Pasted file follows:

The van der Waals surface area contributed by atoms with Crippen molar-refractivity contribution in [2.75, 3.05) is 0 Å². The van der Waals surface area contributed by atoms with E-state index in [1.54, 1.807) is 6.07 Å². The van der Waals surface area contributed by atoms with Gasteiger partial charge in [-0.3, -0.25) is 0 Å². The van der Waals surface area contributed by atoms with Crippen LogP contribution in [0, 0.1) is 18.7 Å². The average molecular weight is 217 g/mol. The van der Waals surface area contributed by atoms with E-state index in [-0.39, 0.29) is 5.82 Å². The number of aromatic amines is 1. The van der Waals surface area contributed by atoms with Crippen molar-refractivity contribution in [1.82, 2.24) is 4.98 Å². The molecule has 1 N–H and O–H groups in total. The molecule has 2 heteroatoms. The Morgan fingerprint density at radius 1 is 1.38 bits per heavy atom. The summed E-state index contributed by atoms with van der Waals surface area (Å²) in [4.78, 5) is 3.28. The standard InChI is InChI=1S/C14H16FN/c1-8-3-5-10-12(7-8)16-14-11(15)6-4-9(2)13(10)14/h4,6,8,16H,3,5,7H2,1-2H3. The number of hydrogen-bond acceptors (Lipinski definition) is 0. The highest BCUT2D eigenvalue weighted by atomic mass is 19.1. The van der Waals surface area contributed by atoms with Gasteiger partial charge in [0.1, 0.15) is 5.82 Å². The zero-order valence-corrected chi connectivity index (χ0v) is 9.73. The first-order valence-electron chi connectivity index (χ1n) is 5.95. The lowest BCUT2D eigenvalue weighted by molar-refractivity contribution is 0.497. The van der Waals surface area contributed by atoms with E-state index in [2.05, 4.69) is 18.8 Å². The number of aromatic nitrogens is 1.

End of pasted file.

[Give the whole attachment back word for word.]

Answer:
The van der Waals surface area contributed by atoms with Crippen molar-refractivity contribution in [2.75, 3.05) is 0 Å². The van der Waals surface area contributed by atoms with E-state index in [1.54, 1.807) is 6.07 Å². The van der Waals surface area contributed by atoms with Gasteiger partial charge in [-0.3, -0.25) is 0 Å². The van der Waals surface area contributed by atoms with Crippen LogP contribution in [0, 0.1) is 18.7 Å². The average molecular weight is 217 g/mol. The van der Waals surface area contributed by atoms with E-state index in [-0.39, 0.29) is 5.82 Å². The number of aromatic amines is 1. The van der Waals surface area contributed by atoms with Crippen molar-refractivity contribution in [1.82, 2.24) is 4.98 Å². The molecule has 1 N–H and O–H groups in total. The molecule has 2 heteroatoms. The Morgan fingerprint density at radius 1 is 1.38 bits per heavy atom. The summed E-state index contributed by atoms with van der Waals surface area (Å²) in [4.78, 5) is 3.28. The standard InChI is InChI=1S/C14H16FN/c1-8-3-5-10-12(7-8)16-14-11(15)6-4-9(2)13(10)14/h4,6,8,16H,3,5,7H2,1-2H3. The number of hydrogen-bond acceptors (Lipinski definition) is 0. The highest BCUT2D eigenvalue weighted by atomic mass is 19.1. The van der Waals surface area contributed by atoms with Gasteiger partial charge in [0.1, 0.15) is 5.82 Å². The zero-order valence-corrected chi connectivity index (χ0v) is 9.73. The first-order valence-electron chi connectivity index (χ1n) is 5.95. The lowest BCUT2D eigenvalue weighted by molar-refractivity contribution is 0.497. The van der Waals surface area contributed by atoms with E-state index in [2.05, 4.69) is 18.8 Å². The number of aromatic nitrogens is 1.